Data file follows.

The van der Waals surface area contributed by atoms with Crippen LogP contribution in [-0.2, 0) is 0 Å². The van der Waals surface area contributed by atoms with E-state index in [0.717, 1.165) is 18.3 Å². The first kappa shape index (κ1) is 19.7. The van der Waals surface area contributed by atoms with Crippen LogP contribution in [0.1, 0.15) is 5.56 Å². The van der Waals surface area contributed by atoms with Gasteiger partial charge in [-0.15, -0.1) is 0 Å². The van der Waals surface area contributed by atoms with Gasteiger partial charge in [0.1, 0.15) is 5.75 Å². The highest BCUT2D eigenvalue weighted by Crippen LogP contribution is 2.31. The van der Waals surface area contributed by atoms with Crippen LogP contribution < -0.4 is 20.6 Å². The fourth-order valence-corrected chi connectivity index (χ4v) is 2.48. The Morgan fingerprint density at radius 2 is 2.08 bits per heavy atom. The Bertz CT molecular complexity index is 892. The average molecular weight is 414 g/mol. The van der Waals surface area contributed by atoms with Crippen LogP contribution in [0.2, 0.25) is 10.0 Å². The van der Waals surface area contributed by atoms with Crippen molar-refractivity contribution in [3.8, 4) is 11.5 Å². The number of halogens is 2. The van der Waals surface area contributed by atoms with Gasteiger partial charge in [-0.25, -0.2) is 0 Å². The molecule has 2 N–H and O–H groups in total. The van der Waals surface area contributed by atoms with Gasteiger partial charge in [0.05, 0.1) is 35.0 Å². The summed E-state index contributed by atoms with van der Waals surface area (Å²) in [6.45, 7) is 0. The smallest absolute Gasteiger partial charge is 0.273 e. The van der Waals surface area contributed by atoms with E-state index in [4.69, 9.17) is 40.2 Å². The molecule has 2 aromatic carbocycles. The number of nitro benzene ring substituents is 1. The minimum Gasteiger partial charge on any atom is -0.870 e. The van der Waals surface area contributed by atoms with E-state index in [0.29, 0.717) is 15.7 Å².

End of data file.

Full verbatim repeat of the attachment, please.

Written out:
The van der Waals surface area contributed by atoms with Crippen LogP contribution in [-0.2, 0) is 0 Å². The van der Waals surface area contributed by atoms with E-state index in [0.717, 1.165) is 18.3 Å². The first kappa shape index (κ1) is 19.7. The van der Waals surface area contributed by atoms with Crippen LogP contribution in [0.1, 0.15) is 5.56 Å². The van der Waals surface area contributed by atoms with Gasteiger partial charge in [-0.15, -0.1) is 0 Å². The van der Waals surface area contributed by atoms with Gasteiger partial charge in [0.1, 0.15) is 5.75 Å². The highest BCUT2D eigenvalue weighted by Crippen LogP contribution is 2.31. The van der Waals surface area contributed by atoms with Crippen LogP contribution < -0.4 is 20.6 Å². The fourth-order valence-corrected chi connectivity index (χ4v) is 2.48. The Morgan fingerprint density at radius 2 is 2.08 bits per heavy atom. The Bertz CT molecular complexity index is 892. The average molecular weight is 414 g/mol. The van der Waals surface area contributed by atoms with Crippen LogP contribution in [0.2, 0.25) is 10.0 Å². The van der Waals surface area contributed by atoms with Crippen molar-refractivity contribution in [3.8, 4) is 11.5 Å². The number of halogens is 2. The van der Waals surface area contributed by atoms with Gasteiger partial charge in [-0.25, -0.2) is 0 Å². The molecule has 2 N–H and O–H groups in total. The van der Waals surface area contributed by atoms with Gasteiger partial charge in [0.05, 0.1) is 35.0 Å². The summed E-state index contributed by atoms with van der Waals surface area (Å²) in [6.45, 7) is 0. The smallest absolute Gasteiger partial charge is 0.273 e. The van der Waals surface area contributed by atoms with E-state index in [4.69, 9.17) is 40.2 Å². The molecule has 2 aromatic carbocycles. The number of nitro benzene ring substituents is 1. The minimum Gasteiger partial charge on any atom is -0.870 e. The van der Waals surface area contributed by atoms with E-state index in [0.29, 0.717) is 15.7 Å².